I propose the lead be modified to 1) indicate that the concept of "key" is dependent on understanding 3 underlying concepts: a) the choice of key is a consequence of the transpoitional feature of the 12-note chromatic system of tonality b) as well as a consequence of the psychoperception of music as relative interval patterns, not absolute pitches c) within every musical composition, there is a reference or "home" tonality or chord, from which all the other chords are viewed as temporary excursions -- assigning an absolute pitch (or any of its octaves) to this home note pins down the choice of key.

2) to indicate that there are two distinct junctures when a key decision must be made: during initial composition, the composer chooses a key, and thereafter an arranger or performer may reassign the key (transpose the piece). 3) stating the 12 possible choices for key explicitly by name

I think the lead will be strengthened to explain "key" as a choice made when composing and performing music, the reason such a choice exists, how many choices are theoretially available, and who does the choosing and when.

I agree that the hardest aspect to explaining "key" is defining the "home" or "root" note (or chord) in relation to a piece of music. It is not literally the starting note, nor literally the end note. I'm more comfortable with the "home" terminology, suggesting that music consists of excursions away from a familiar, comfortable place and a return to it. I defy anyone to put into words with universal meaning how it is that a musician knows how to perceive "home", yet all professional musicians use the concept every day with ease. It's not something that's explicitly taught. I'm open to a better term than "home", if one can be found. Pbierre (talk) 20:17, 19 June 2017 (UTC)pbierrePbierre (talk) 20:17, 19 June 2017 (UTC)

As it now stands, the lead says "providing a subjective sense of arrival and rest" about the tonic. That's pretty close to how I sense the "coming home to roost" aspect of it.
Like many musicians, I play/sing much more material than anything I may have written, so the idea of a key being a usable "group of pitches" (as presently stated) is far more useful to me than the composer's supposed motivation in choosing a key. (For folk tunes whose origins are lost to memory, their usual key is mostly a matter of "that's the way we've done it ever since..." perhaps influenced by the available instruments.) In resting moments, I might speculate about the composer's choice of key, but in the midst of practice or performance my attention to pitch goes more towards what notes fit in the moment, usually correlated with some scale or other. In all writing, much depends on the intended audience; for readers interested in theoretical and aesthetic aspects of composers' key choices, something in the body of the article could be appropriate, compactly summarized in the already longish lead.
I see little value in having the lead contain a list the twelve possible key notes. For the curious, there is a link to the circle of fifths. That might benefit from being framed as a "catalog of options" earlier in the lead.
There is a lot of room for improvement in the structure and content of this article. Transposition is mostly given in the context of transposing instruments, and no mention of accommodating the range of a vocalist. There are a lot of eyes on it, so we may get some useful input from other editors. Just plain Bill (talk) 21:13, 19 June 2017 (UTC)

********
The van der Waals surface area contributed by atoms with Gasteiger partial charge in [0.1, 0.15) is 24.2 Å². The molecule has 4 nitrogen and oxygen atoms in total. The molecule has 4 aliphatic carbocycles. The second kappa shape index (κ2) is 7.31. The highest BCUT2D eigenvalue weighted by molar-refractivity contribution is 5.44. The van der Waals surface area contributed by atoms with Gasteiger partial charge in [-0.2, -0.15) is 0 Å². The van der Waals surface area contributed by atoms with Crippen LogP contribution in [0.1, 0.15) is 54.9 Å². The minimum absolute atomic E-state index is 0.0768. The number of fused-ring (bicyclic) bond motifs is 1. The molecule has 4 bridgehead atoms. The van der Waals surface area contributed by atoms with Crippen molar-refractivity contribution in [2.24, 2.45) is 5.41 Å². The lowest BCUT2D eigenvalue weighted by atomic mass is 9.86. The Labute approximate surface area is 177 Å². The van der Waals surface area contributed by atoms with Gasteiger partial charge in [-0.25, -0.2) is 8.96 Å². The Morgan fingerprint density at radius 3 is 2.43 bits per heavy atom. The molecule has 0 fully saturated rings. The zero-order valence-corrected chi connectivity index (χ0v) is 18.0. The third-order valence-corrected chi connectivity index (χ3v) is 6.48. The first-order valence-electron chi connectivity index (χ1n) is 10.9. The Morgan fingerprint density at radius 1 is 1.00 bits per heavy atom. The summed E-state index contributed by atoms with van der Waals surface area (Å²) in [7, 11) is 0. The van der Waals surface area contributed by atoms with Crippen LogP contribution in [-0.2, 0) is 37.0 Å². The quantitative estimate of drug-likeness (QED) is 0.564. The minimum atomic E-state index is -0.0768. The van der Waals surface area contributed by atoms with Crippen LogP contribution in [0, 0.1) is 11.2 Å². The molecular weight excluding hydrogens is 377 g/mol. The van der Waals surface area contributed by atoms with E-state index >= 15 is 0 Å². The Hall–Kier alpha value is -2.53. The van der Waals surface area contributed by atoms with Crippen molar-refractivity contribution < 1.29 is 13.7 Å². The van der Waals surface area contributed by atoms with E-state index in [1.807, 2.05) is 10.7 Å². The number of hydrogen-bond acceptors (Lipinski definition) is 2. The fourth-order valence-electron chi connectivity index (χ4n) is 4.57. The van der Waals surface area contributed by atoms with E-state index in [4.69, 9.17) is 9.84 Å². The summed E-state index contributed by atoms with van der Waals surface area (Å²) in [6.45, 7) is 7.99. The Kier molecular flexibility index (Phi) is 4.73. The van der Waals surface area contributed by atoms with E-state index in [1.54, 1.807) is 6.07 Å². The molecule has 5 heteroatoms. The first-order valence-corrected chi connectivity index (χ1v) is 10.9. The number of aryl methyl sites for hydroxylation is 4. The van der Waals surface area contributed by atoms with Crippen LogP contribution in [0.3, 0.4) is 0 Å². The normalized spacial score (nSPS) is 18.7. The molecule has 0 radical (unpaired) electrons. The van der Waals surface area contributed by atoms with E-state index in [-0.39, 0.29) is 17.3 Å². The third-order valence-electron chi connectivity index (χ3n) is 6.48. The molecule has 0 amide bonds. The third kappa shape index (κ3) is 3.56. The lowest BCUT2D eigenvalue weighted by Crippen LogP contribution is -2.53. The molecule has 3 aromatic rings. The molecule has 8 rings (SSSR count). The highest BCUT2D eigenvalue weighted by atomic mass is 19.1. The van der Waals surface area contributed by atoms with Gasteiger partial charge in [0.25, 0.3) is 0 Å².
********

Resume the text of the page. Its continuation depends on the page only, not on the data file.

The definitions you're proposing are narrowly taken from pop music accompanied by keyboard. Baroque composers, who didn't tune in equal temperament, would have been appalled at the idea of arbitrarily changing a piece's key; it would change the piece's whole "affect." Even in modern times, the ranges of particular instruments restrict one's transposition options, so it isn't really arbitrary. Agree, however, that the concept of transposition should be mentioned. Listing all possible keys would be a waste of time; furthermore, there are far more than twelve possibilities.
Personally, I hate the "group of pitches" definition (I think key is much more about chords and chord progressions than scales), but I've been outvoted on that point before. —Wahoofive (talk) 23:35, 19 June 2017 (UTC)
There is mention of chords, their progressions and cadences there, right next to the "group of notes" bit. Do you not think that mention is prominent enough? I'm interested in seeing other, maybe clearer, ways to put it. Just plain Bill (talk) 23:51, 19 June 2017 (UTC)

Upon reflection, the concept of musical key (as a conscious or unconscious choice a composer makes, but usually an explicit choice of an arranger planning a new rendition) appeals to primary auditory experience, and spatial mapping of notes on a chromatic instrument, such as keyboard or guitar. A You Tube would be capable of a much clearer explication.

I agree that composers choose the key of a piece to achieve many emotional effects, and are good at understanding the ranges and qualities of physical instruments. However, from a modern perspective where sampling keyboard instruments come with automated transposition as a user-interface feature, and many players play from musical memory not sheet music, there is much more freedom to choose which key to adopt for a rendition. For the modern ear-based keyboard or guitar player, the question "What key?" precedes getting started playing a song from memory. Pbierre (talk) 20:39, 20 June 2017 (UTC)pbierrePbierre (talk) 20:39, 20 June 2017 (UTC)